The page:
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KWEI, Idahos first Spanish station and now first with all Tejano music.


Talented local DJ's speak to 2nd and 3rd generations of Hispanics,  the fastest growing segment of the population.


We are currently under construction but come back to see the changes soon.

In the 1850s Europeans from Germany (first during Spanish time and 1830s), Poland, and what is now the Czech Republic migrated to Texas and Mexico, bringing with them their style of music and dance. They brought with them the waltz, polkas and other popular forms of music and dance. However it was not until the Mexican Revolution (1910–1917) that forced many of these Europeans to flee Mexico and into South Texas, that their musical influence was to have a major impact on Tejanos.

At the turn of the century, Tejanos were mostly involved in ranching and agriculture. The only diversion was the occasional traveling musician who would come to the ranches and farms. Their basic instruments were the flute, guitar, and drum, and they sang songs that were passed down through the generations from songs originally sung in Mexico. One of these musicians was Lydia Mendoza, who became one of the first to record Spanish language music as part of RCA's expansion of their popular race records of the 1920s. As these traveling musicos traveled into areas where the Germans, Poles, and Czechs lived, they began to incorporate the oom-pah sound into their music. Narciso "El Huracan del Valle" Martinez, known as the father of conjunto music, defined the accordion's role in conjunto music.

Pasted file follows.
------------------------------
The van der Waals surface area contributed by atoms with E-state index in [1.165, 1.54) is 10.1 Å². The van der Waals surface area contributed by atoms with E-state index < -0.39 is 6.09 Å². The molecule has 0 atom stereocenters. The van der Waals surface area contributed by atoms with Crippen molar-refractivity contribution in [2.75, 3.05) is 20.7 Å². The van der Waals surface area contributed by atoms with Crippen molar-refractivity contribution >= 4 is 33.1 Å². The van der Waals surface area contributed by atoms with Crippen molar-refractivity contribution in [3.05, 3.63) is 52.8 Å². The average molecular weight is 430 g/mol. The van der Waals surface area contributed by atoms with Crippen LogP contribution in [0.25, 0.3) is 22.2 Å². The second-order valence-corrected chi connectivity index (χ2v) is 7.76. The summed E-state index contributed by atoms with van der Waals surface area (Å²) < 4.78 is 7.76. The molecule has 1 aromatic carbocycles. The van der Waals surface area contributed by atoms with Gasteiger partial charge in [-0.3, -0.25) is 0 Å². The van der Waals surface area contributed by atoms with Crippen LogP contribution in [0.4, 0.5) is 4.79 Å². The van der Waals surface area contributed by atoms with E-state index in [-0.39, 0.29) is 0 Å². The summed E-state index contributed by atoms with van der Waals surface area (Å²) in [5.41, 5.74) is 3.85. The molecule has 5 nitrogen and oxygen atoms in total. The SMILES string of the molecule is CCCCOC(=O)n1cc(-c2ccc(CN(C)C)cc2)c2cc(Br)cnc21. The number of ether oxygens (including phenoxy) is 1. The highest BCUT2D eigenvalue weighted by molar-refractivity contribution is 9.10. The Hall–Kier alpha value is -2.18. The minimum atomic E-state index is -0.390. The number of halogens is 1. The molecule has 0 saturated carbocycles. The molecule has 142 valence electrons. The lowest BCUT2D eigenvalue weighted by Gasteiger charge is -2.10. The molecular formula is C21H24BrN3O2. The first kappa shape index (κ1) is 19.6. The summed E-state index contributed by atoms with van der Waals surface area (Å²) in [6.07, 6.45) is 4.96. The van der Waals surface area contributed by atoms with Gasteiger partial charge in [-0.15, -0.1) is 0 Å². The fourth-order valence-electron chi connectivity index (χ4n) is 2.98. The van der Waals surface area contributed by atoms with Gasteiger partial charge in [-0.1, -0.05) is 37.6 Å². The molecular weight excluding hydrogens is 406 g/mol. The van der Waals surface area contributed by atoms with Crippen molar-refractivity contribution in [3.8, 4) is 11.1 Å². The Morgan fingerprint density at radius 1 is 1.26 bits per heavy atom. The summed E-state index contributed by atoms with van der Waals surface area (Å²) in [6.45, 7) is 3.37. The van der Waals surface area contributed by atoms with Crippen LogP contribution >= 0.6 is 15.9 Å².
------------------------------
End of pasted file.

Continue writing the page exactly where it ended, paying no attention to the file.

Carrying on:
Central to the evolution of early Tejano music was the blend of traditional forms such as the corrido and mariachi, and Continental European styles, such as polka,[1] introduced by German and Czech settlers in the late 19th century. In particular, the accordion was adopted by Tejano folk musicians at the turn of the 20th century, and it became a popular instrument for amateur musicians in Texas and Northern Mexico. Small bands known as orquestas, featuring amateur musicians, became a staple at community dances.

Norteño/conjunto accordion pioneer Narciso Martínez learned many tunes from German and Czech brass bands and transposed them to his accordion.[2] Martínez gave accordion playing a new virtuosity in the 1930s, when he adopted the two button row accordion. At the same time, he formed a group with Santiago Almeida, a bajo sexto player. Their new musical style, known as conjunto, soon became the popular music of the working class Tejano. Flaco Jiménez carried on Martinez's tradition of accordion virtuosity and became a fixture on the international World Music scene by the 1980s.


We are the number one rated Tejano radio station in the Treasure V.alley